In the news:
Judge blocks longshore workers’ Sonics arena lawsuit
A judge rules that the deal to build a new arena in Sodo does not violate state environmental law.
Seattle Times staff reporter
Longshore workers and their attorneys Friday vowed to keep fighting the proposed Sodo sports arena after a King County judge tossed their lawsuit challenging the location.
“We will continue to oppose this project and the development of a sports-entertainment complex in Sodo that would ... drive maritime jobs and business away from Seattle,” said Cameron Williams, president of Local 19 of the International Longshore and Warehouse Union.
Their attorneys took a slightly more conciliatory tone, saying they would be actively involved in the upcoming environmental review, but hadn’t yet decided whether to appeal the ruling.
“We’re going to be fully involved as they look at traffic impacts, freight movement and the lives of the families that depend on these jobs,” said David Mann, attorney for the union.
King County Superior Court Judge Douglass North ruled that an agreement reached in October between the city of Seattle, King County and investor Chris Hansen did not violate state environmental law.
He rejected the union’s argument that the months of negotiations and public debate that led up to the agreement created a “snowball effect” that ensured the Sodo site would be approved, regardless of potential environmental impacts.
Attorneys for the city, county and Hansen said the agreement plainly stated that an environmental review would be completed before a final decision was made to issue public bonds or start construction.
The complex agreement outlines the conditions under which the city and county will contribute up to $200 million in public financing for a $490 million arena and how the bonds will be repaid through arena tax revenues. Completing the environmental review is one of those conditions, said Jeff Weber, assistant Seattle city attorney.
Local politicians praised the ruling and promised to carry out the required environmental review.
“This is a big win in our work to bring the Sonics home to Seattle,” said Mayor Mike McGinn, who conducted months of secret negotiations with Hansen before unveiling a year ago the outlines of the plan to return professional basketball to the city and attract a National Hockey League team.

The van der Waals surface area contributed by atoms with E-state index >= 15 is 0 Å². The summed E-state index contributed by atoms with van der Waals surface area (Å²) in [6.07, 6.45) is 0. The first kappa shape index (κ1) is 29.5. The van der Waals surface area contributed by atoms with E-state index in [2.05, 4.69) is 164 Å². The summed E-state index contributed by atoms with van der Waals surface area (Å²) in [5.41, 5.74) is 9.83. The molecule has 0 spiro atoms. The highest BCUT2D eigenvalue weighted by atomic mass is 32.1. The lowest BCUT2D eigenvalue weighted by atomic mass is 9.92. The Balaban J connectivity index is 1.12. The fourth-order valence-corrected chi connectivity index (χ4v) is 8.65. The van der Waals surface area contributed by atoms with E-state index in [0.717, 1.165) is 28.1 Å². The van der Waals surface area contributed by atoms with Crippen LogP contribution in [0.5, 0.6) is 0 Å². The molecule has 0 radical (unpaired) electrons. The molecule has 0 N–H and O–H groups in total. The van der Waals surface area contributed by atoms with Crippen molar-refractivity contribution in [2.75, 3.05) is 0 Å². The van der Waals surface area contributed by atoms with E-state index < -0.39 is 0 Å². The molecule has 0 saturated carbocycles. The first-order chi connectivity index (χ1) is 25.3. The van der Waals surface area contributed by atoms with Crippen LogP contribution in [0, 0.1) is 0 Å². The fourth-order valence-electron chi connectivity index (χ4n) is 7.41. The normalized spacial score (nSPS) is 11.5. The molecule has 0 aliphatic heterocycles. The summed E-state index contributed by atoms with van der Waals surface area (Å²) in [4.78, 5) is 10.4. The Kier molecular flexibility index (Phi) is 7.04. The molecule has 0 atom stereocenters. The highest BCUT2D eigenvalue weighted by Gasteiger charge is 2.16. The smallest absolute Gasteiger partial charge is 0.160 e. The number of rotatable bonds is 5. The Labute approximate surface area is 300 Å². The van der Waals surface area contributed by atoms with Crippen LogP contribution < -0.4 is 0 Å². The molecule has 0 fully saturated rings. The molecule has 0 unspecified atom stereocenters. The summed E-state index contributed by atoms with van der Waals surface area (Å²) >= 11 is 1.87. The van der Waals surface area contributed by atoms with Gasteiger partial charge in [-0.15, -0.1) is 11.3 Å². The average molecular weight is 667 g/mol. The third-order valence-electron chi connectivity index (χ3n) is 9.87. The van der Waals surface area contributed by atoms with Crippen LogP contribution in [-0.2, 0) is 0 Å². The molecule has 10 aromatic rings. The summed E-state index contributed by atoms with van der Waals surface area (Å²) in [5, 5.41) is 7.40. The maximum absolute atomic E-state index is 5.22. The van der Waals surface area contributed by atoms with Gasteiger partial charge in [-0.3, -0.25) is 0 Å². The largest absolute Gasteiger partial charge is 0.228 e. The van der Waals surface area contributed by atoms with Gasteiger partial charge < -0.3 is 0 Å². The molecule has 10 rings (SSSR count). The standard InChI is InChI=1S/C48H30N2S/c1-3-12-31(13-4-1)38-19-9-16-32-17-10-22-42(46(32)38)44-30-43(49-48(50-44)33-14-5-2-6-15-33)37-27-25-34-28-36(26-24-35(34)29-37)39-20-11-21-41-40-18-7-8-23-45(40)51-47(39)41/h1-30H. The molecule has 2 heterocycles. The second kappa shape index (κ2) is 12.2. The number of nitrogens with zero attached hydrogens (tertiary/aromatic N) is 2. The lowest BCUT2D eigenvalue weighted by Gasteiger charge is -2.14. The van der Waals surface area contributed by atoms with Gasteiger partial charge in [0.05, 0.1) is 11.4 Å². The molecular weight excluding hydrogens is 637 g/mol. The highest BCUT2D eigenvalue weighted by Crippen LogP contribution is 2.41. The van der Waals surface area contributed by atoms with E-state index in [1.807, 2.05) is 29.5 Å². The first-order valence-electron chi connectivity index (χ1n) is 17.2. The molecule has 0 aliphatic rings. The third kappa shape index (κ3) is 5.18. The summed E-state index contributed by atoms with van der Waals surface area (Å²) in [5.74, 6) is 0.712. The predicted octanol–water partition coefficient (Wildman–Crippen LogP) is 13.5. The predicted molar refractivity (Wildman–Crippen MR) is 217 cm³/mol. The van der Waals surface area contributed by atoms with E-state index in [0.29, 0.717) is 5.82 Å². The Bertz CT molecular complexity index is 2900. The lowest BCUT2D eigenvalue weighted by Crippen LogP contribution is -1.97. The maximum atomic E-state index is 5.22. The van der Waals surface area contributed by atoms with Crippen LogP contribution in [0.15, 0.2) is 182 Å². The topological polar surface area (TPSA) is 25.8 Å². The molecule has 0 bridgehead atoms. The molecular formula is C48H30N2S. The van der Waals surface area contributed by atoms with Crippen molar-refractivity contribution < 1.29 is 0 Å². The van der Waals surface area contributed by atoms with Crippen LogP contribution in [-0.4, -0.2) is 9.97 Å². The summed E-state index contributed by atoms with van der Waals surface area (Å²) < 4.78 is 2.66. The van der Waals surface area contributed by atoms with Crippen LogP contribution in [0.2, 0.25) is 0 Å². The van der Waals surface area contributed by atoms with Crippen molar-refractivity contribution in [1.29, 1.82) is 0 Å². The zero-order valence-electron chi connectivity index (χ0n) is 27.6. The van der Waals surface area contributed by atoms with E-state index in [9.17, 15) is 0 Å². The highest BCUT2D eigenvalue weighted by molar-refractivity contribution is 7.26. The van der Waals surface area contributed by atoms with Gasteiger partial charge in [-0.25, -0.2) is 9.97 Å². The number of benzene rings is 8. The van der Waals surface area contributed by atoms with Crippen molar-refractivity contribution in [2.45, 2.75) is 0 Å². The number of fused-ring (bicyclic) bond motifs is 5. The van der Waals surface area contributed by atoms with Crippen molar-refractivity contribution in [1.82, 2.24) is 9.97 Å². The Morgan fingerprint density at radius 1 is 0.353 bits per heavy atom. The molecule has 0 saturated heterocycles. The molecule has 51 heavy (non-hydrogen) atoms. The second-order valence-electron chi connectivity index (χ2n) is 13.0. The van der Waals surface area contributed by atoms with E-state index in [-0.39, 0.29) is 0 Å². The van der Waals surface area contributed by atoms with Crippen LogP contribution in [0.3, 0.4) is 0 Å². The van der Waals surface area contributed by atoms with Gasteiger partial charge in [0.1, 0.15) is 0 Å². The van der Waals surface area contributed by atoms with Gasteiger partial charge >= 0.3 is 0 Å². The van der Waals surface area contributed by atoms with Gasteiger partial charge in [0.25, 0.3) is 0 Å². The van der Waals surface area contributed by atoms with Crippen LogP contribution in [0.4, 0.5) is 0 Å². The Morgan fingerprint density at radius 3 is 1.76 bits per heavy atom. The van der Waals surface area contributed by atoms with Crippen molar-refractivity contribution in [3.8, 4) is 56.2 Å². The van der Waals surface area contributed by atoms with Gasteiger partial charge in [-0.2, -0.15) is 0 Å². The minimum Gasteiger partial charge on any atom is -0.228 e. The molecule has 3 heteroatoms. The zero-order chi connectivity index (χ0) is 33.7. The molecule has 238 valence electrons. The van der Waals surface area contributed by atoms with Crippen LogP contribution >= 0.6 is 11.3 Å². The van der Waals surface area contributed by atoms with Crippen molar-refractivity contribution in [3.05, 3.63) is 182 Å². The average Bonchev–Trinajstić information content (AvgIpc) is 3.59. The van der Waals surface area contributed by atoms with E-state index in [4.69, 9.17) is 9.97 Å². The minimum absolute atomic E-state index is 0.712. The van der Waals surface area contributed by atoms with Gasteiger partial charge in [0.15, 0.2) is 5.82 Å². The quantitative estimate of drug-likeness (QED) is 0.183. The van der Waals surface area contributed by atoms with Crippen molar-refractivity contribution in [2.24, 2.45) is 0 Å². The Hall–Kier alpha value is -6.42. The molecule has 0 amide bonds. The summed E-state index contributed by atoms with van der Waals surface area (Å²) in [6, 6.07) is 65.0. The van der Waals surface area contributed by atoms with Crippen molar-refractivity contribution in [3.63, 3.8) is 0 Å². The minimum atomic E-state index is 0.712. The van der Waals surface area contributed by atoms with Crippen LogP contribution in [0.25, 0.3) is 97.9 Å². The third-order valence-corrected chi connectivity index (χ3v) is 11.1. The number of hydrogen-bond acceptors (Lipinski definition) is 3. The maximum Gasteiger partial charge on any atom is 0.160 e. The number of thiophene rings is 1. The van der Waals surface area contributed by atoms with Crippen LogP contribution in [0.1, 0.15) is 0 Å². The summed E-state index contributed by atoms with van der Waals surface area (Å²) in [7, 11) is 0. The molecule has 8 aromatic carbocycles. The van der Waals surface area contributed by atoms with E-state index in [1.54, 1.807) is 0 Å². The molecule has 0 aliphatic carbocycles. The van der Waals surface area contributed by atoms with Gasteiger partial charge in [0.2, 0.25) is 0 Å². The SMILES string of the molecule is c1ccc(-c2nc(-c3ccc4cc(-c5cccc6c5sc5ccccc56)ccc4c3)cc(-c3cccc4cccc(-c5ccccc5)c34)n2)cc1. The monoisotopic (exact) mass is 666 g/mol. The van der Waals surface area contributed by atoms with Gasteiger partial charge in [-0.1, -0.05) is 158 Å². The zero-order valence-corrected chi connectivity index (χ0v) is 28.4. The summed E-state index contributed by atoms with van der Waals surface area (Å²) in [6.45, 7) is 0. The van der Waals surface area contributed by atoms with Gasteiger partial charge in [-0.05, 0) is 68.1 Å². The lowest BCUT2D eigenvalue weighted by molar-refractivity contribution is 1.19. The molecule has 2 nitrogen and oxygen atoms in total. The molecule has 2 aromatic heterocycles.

County Executive Dow Constantine said the environmental assessment would address the union’s concerns about freight mobility.
“We have traffic issues in Sodo with or without an arena. Let’s look at what are the genuine transportation issues and develop sensible solutions. It is well within our ability to figure out how to keep people and goods moving through the area,” Constantine said in a statement.
The longshore workers said the agreement designated the Sodo site before a required state environmental assessment — including an examination of alternate sites — had been done.
Union officials said they welcomed the return of the Sonics, but not in Sodo.
In court Friday, the union’s attorneys argued that Hansen had already used the agreement to purchase the Sacramento Kings, to ask the NBA to relocate the team to Seattle, and had proposed the team play in KeyArena while the Sodo arena was built.
They said state law prohibited any action that limited the choice of alternate sites before the full environmental consequences were known.
“What council could possibly vote this down? What council would leave the Sonics homeless in KeyArena? The entire point (of the agreement) is to make the Sodo arena inevitable,” argued Peter Goldman, one of the longshore workers’ attorneys.
Jack McCullough, attorney for Hansen’s development company, said the union’s arguments were based on an “exuberance of imagination,” speculation about possible harm that hadn’t occurred.
The judge signaled his skepticism of the union arguments early in the hearing. He said the governments were unlikely to approve an alternate location for the arena because “no one was proposing to build an arena elsewhere.”
And though he later conceded that the lengthy negotiations and public debate may have created political momentum for a Sodo arena, he said state environmental law doesn’t include any language about snowballing or political momentum.
“The issue is whether a binding decision has been made. ... What’s been done is a framework in advance of SEPA (State Environmental Policy Act). The final decision will be made after SEPA is done,” the judge concluded.
The Seattle court proceedings were blogged live in Sacramento, where there were hopes that an adverse ruling could scuttle Hansen’s plan to move the Kings to Seattle.
Sacramento Mayor Kevin Johnson is trying to put together an investment group and an arena plan as attractive as Hansen’s.
Michael McCann, an on-air legal analyst for NBA-TV, said the ruling “clears one hurdle for Seattle to get the Kings. I never expected this lawsuit to be the difference in whether the Kings stay in Sacramento or move to Seattle, but it facilitates (a move) and I think it raises the stakes for Kevin Johnson to put together a decisively better package.”
But the Seattle arena plan isn’t in the clear yet. In addition to the required environmental review, which the city will conduct later this year, a second lawsuit argues that the deal with Hansen violates Seattle Initiative 91, which requires the city to make a profit on any public financing of a sports facility.
That case is set for trial in May 2014.
Seattle Times staff reporter Bob Condotta contributed
to this report.
Lynn Thompson: firstname.lastname@example.org or 206-464-8305. On Twitter:@lthompsontimes